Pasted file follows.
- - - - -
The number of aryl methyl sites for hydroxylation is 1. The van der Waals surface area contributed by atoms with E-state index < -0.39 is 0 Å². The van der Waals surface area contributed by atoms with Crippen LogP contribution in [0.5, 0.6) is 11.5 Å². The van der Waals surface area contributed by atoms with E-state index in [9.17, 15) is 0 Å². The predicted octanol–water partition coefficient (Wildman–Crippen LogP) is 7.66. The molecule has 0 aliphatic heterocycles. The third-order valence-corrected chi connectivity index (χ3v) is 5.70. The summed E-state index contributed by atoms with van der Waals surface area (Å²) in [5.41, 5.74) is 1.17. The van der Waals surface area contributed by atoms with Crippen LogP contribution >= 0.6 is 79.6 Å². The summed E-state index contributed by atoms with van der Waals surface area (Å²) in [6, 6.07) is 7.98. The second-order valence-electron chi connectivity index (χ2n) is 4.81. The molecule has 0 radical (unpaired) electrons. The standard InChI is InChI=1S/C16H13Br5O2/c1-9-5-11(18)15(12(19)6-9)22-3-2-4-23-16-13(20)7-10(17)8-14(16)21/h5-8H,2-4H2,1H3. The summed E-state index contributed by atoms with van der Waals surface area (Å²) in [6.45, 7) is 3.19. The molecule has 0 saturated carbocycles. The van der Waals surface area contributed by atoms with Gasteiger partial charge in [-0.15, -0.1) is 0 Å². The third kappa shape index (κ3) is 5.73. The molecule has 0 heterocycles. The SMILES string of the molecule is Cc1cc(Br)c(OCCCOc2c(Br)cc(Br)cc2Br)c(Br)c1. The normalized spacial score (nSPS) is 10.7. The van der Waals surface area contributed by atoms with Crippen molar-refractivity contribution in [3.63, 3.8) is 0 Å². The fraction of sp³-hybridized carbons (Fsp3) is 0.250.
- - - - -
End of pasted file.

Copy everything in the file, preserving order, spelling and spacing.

The number of aryl methyl sites for hydroxylation is 1. The van der Waals surface area contributed by atoms with E-state index < -0.39 is 0 Å². The van der Waals surface area contributed by atoms with Crippen LogP contribution in [0.5, 0.6) is 11.5 Å². The van der Waals surface area contributed by atoms with E-state index in [9.17, 15) is 0 Å². The predicted octanol–water partition coefficient (Wildman–Crippen LogP) is 7.66. The molecule has 0 aliphatic heterocycles. The third-order valence-corrected chi connectivity index (χ3v) is 5.70. The summed E-state index contributed by atoms with van der Waals surface area (Å²) in [5.41, 5.74) is 1.17. The van der Waals surface area contributed by atoms with Crippen LogP contribution >= 0.6 is 79.6 Å². The summed E-state index contributed by atoms with van der Waals surface area (Å²) in [6, 6.07) is 7.98. The second-order valence-electron chi connectivity index (χ2n) is 4.81. The molecule has 0 radical (unpaired) electrons. The standard InChI is InChI=1S/C16H13Br5O2/c1-9-5-11(18)15(12(19)6-9)22-3-2-4-23-16-13(20)7-10(17)8-14(16)21/h5-8H,2-4H2,1H3. The summed E-state index contributed by atoms with van der Waals surface area (Å²) in [6.45, 7) is 3.19. The molecule has 0 saturated carbocycles. The van der Waals surface area contributed by atoms with Gasteiger partial charge in [-0.15, -0.1) is 0 Å². The third kappa shape index (κ3) is 5.73. The molecule has 0 heterocycles. The SMILES string of the molecule is Cc1cc(Br)c(OCCCOc2c(Br)cc(Br)cc2Br)c(Br)c1. The normalized spacial score (nSPS) is 10.7. The van der Waals surface area contributed by atoms with Crippen molar-refractivity contribution in [3.63, 3.8) is 0 Å². The fraction of sp³-hybridized carbons (Fsp3) is 0.250.